Recently I have been delving into the history of Dartington, as background to the presentation I will be giving at a conference in Portugal in a couple of weeks. I started getting really interested when I discovered a book about Dartington written by a distant relative of mine – a slightly spooky coincidence… Dartington is a complicated place which is constantly seeking to reinvent itself, as evidenced by a recent blog post from Vaughan Lindsey, chair of the Dartington Hall Trust. Exploring the history of Dartington – and by that I mean the Hall, the School, the College of Arts and the Summer School – has shed some light on its search for an identity.
One of the first issues I have come up against in attempting to make sense of Dartington’s past is the intensely personal nature of the accounts documenting it. The two main books available – ‘The Elmhirsts of Dartington’ by Michael Young, and ‘The Arts at Dartington’ by Peter Cox are written by people extremely closely connected to Dartington, as a pupil of the school and protégé of the Elmhirsts in the former case, and the first principal of Dartington College of Arts in the latter. This inevitably impacts on the objective value of their texts. There are also some interesting accounts of the summer school in the autobiographies of William Glock (the first Musical Director) and John Amis (the first Administrator, who sadly died this summer); but again, these are highly personal, laced with anecdote and in the case of Amis considerable underlying conflict. However, by comparing all these sources – my GCSE history teacher would be proud of me! – I’ve been starting to make some sense of the story.
Three main themes emerge; the first is a financial one. According to John Amis, the supposed financial backer of the first summer school at Bryanston in 1948, a man called Gwynn Jones, claimed to have the necessary funds to support it – and in actual fact turned out not to have enough money. This financial insecurity has been a constant feature of the summer school’s past, present and future; the current uncertainty surrounding its survival seems somehow less dramatic in the context of this long-running state of affairs.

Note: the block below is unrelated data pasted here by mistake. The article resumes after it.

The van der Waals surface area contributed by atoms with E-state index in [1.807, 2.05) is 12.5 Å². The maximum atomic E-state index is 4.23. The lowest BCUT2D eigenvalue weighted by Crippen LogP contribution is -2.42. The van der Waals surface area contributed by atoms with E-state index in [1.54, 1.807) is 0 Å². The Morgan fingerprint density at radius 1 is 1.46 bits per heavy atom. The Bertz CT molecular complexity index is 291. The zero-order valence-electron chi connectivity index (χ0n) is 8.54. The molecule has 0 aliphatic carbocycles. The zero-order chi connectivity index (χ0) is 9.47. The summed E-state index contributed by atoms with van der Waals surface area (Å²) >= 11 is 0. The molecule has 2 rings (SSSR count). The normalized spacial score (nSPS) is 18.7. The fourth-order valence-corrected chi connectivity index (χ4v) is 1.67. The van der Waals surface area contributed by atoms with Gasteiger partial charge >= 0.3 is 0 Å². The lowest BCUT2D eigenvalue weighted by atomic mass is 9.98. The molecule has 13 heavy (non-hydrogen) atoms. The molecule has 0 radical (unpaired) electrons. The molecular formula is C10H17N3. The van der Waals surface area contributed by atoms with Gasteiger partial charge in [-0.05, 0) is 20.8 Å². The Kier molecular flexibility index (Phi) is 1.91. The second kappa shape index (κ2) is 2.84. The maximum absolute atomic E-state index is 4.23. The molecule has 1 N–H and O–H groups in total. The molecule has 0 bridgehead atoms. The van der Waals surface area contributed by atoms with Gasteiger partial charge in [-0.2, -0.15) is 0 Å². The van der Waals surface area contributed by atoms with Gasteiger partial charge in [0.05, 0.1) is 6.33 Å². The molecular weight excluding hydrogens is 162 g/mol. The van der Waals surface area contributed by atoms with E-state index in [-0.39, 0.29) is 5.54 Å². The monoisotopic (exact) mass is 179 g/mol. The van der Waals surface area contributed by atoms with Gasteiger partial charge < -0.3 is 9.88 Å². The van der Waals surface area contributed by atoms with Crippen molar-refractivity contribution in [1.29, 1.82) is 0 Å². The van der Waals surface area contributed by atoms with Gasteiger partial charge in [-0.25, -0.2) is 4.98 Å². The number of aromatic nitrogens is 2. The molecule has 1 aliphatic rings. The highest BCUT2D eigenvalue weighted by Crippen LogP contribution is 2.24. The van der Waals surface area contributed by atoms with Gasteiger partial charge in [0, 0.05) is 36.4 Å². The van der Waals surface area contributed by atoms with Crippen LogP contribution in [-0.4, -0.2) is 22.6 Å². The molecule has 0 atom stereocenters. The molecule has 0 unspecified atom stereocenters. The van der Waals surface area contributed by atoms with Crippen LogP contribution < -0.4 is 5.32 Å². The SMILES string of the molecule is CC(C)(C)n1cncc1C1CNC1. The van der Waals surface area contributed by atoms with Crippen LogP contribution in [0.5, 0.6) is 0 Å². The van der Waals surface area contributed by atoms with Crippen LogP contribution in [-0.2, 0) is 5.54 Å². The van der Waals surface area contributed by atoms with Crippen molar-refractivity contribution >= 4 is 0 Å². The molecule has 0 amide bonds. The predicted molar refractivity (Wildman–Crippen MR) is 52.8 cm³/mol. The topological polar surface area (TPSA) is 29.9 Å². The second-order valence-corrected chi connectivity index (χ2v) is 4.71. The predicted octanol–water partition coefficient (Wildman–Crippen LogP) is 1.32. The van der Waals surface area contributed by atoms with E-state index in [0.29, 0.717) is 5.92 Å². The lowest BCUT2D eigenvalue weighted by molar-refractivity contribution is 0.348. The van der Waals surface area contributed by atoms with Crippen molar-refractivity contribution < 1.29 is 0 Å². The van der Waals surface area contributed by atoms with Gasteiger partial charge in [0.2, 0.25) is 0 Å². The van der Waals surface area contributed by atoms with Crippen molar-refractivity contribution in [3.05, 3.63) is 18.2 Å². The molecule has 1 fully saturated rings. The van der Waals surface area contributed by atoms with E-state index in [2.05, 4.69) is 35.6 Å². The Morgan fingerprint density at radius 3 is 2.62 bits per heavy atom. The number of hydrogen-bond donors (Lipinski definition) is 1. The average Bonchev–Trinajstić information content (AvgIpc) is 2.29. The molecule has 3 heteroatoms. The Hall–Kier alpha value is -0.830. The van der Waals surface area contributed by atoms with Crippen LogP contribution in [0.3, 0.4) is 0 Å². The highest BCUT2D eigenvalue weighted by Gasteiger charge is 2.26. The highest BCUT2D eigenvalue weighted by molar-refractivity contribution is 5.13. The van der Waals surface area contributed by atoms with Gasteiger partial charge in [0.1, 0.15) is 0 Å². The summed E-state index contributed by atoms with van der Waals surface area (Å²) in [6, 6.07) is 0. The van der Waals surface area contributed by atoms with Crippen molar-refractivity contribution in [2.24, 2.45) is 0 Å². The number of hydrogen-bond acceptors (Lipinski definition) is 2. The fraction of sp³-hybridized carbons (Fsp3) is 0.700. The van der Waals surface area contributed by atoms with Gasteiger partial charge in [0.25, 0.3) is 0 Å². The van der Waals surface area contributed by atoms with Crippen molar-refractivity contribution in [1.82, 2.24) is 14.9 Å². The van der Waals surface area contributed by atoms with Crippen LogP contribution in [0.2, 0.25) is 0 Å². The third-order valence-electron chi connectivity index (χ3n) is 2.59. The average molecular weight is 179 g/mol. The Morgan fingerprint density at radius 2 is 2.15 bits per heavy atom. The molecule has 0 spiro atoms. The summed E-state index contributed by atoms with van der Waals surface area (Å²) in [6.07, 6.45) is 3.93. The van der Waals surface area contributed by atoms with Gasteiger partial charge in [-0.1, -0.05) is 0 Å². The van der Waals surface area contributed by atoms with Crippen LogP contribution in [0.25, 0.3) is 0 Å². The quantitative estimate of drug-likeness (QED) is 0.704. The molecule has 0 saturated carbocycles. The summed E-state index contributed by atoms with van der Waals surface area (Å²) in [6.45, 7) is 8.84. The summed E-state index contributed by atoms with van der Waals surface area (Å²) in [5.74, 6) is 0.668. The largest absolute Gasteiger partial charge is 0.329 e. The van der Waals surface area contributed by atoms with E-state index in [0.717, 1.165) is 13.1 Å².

A second interesting theme is the extent to which the history of the summer school and of Dartington as a whole has been dominated by individuals. The whole Dartington project was the brainchild of Dorothy and Leonard Elmhirst, two immensely creative and innovative individuals, whose vision and perhaps more importantly funds purchased a crumbling fourteenth century estate in 1925 to begin their ‘English Experiment’. The exact purpose of this experiment, beyond a commitment to the Arts, to education, to social justice and to agricultural reform, still remains somewhat opaque – as Michael Young states in his book, anyone who tries to define it has missed the point of it entirely. One thing is clear though: that the Elmhirsts had some very strong ideas about how they wanted things to be done, and even after establishing a board of Trustees continued to make decisions based on personal conviction. The Summer School too is a story of individuals: it had only four Artistic Directors between 1948 and 2012 (William Glock, Peter Maxwell Davies, Gavin Henderson, and John Woolrich), two of whom served for considerable periods of time. Their personal networks and connections attracted the most eminent musicians of their age to the summer school; Glock in particular through his post as the Controller of Radio Three. Other key posts, the Administrator and the Registrar, were also held for many years by the same people.This personal touch has made the Summer School what it is, in both positive and negative ways, and presents a significant challenge to its sustainability.
The third theme which has emerged and is obviously of particular interest to me is that of the conflicting status of the amateur and the professional at Dartington. In the earliest days of the project, the arts were envisaged as a means of enriching the lives of all those on the estate; but in a strictly hierarchical sense, where the ‘amateurish’ participation of estate workers was seen as a barrier to performance standards. Later on, following a report published in 1941 by the Arts Department, there was a volte-face in the perception of amateur artistic participation. The focus changed the training of teachers specifically to work with amateurs, under the influence of Imogen Holst, who can be seen conducting in this wonderful film from the school’s Foundation Day in 1948. This was the origin of Dartington College of Arts, but again, suggests a relationship of inequality. A similar situation occurred in the early Summer Schools, which John Amis described as catering to all levels of ‘musical competence and incompetence’ – but catering in very different ways, with activities strictly segregated on the basis of ability and with the amateur musicians frequently providing an audience, rather than participating themselves. As Amis states, the promising young conservatoire students who gave the summer school energy needed financial support to attend, which was provided by the music-loving amateur participants.
This process of historical enquiry has been revealing both in terms of Dartington’s past and its future search for an identity – I will soon be making a trip to Devon to view the summer school archives, so no doubt I will be posting more on this subject before too long.